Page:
“At the same time, we also need to keep developing the sectors that contribute to self-sufficiency and stabilize local consumption, like agriculture and medical sectors. Further development of the country’s infrastructure will also lead to an increase in local investments in all major sectors like agriculture, industry, service, and education.”
Dr. Al-Anoud believes that students should not let the current crisis stand in the way of their career ambitions, and advises them to continue planning for their future in line with their aspirations, while considering the local market needs of the workforce and businesses. “The long-term effect of this crisis will be limited, and the world will overcome it sooner or later. It will be a thing of the past, but it would be essential for us to find a way to cope with any similar crisis in the future,” she concluded.
|Mr. Jerome Glenn
Futurist & The Millennium Project Founder
A new future for jobs
The COVID-19 crisis highlighted the deep connection between work and technology. Imagine our work-life if we had to face the deadly pandemic without technology; the consequences could have been disastrous. Millions could have lost their jobs instead of working from home via the Internet, whereas many industries would have suffered more significant losses if not for emerging technologies like artificial intelligence and robotics. But a discussion about the impact of technology on work should not be limited to the benefits that we have gained from it during the crisis, simply because its projected future impact will entirely change our understanding of the concept of work.
Over the upcoming decades, some jobs might disappear, and new ones will appear because of technology which will also impact the way most of the other jobs are being practiced.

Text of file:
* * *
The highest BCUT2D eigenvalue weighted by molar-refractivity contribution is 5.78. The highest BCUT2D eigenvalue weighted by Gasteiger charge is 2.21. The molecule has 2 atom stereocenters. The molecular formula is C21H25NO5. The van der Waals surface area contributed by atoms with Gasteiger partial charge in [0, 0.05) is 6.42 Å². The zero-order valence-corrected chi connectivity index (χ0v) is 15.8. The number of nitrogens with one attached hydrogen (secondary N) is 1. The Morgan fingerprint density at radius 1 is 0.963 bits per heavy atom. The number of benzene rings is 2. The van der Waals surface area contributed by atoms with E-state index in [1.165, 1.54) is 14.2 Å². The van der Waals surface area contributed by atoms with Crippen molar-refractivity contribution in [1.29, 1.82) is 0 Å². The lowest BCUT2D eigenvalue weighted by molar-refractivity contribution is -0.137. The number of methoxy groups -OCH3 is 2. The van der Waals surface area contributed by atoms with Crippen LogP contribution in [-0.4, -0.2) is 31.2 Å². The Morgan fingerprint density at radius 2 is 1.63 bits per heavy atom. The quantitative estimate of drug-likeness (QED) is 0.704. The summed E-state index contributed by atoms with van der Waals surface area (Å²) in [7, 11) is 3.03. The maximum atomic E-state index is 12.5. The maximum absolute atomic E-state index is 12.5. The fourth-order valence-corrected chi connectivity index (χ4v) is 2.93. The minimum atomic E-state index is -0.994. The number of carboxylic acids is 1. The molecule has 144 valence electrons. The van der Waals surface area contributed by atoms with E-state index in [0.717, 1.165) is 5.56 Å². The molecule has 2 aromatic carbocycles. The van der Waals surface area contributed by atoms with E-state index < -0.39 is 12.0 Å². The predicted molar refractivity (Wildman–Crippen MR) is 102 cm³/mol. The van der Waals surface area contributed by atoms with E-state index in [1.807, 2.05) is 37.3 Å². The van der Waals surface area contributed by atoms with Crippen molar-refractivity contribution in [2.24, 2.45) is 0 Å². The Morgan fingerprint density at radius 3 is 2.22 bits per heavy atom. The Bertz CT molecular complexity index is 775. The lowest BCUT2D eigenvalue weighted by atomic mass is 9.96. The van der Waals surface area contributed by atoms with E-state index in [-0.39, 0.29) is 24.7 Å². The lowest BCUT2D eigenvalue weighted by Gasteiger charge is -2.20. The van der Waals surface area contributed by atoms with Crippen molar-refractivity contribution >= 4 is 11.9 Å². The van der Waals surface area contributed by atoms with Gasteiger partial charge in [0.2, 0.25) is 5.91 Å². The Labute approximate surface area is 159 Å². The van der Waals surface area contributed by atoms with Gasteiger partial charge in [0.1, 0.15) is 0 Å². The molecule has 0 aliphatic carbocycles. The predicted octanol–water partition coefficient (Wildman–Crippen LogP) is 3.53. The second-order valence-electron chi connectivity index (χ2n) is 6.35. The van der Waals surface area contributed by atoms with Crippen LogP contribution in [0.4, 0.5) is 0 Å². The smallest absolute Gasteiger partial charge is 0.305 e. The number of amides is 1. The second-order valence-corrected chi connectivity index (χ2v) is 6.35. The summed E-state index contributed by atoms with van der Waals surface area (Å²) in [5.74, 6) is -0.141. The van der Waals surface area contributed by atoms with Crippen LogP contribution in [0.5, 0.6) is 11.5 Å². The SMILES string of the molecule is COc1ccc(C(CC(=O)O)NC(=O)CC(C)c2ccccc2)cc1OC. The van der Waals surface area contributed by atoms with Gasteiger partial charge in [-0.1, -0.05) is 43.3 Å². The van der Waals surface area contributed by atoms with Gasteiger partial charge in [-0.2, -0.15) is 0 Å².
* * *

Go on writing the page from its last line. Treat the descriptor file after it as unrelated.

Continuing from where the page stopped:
“Some may think that international trade and substitution of jobs will be the main causes of unemployment in the future, but in reality, studies suggest that most of the unemployment will stem from technology-based automation that does not require human intervention,” said Mr. Jerome Glenn, founder of The Millennium Project, a global futures research think tank that focuses on researching and analyzing the challenges facing humanity to work on finding solutions that help in building a better future for the next generations.
“The main issue will not be with Artificial Narrow Intelligence (ANI) that can replace humans in performing some tasks, because that is predictable anyway. ANI is a single purpose software like driving a truck, diagnosing a disease, or interviewing a human being! The number of truck drives made unemployed by ANI can be predicted by what times and where; and hence, prepared for. The real threat will be posed by Artificial General Intelligence (AGI) after 10 to 20 years from now. It is an advanced form of AI where machines and software can address novel problems in novel ways similar to how we do. This means they will be able to perform more complex tasks in the future, like coordinating international economic development. When AGI will combine with other emerging technologies, such as the Internet of Things (IoT), many jobs will suffer, or even disappear,” he added.